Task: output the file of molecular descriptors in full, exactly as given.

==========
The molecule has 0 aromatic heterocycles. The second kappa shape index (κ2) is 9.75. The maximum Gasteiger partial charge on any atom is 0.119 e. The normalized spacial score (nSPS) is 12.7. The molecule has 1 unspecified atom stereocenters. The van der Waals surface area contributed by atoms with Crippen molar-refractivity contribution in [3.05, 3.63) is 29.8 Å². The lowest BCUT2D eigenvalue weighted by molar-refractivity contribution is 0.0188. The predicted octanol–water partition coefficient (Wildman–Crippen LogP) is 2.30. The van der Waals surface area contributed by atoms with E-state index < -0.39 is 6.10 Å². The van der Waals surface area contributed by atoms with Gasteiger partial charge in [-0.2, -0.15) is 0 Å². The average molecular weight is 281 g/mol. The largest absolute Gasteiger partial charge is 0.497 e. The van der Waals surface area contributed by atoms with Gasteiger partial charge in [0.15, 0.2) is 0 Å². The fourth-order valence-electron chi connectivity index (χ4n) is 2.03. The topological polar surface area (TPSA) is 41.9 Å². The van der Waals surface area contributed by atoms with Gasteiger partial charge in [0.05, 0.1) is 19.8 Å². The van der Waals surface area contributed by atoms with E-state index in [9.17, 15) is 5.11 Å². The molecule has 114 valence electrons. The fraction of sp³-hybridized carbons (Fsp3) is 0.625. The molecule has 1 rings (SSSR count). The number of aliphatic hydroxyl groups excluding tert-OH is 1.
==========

The molecule has 0 aromatic heterocycles. The second kappa shape index (κ2) is 9.75. The maximum Gasteiger partial charge on any atom is 0.119 e. The normalized spacial score (nSPS) is 12.7. The molecule has 1 unspecified atom stereocenters. The van der Waals surface area contributed by atoms with Crippen molar-refractivity contribution in [3.05, 3.63) is 29.8 Å². The lowest BCUT2D eigenvalue weighted by molar-refractivity contribution is 0.0188. The predicted octanol–water partition coefficient (Wildman–Crippen LogP) is 2.30. The van der Waals surface area contributed by atoms with E-state index < -0.39 is 6.10 Å². The van der Waals surface area contributed by atoms with Gasteiger partial charge in [-0.2, -0.15) is 0 Å². The average molecular weight is 281 g/mol. The largest absolute Gasteiger partial charge is 0.497 e. The van der Waals surface area contributed by atoms with Gasteiger partial charge in [0.15, 0.2) is 0 Å². The fourth-order valence-electron chi connectivity index (χ4n) is 2.03. The topological polar surface area (TPSA) is 41.9 Å². The van der Waals surface area contributed by atoms with Gasteiger partial charge in [0.05, 0.1) is 19.8 Å². The van der Waals surface area contributed by atoms with E-state index in [9.17, 15) is 5.11 Å². The molecule has 114 valence electrons. The fraction of sp³-hybridized carbons (Fsp3) is 0.625. The molecule has 1 rings (SSSR count). The number of aliphatic hydroxyl groups excluding tert-OH is 1.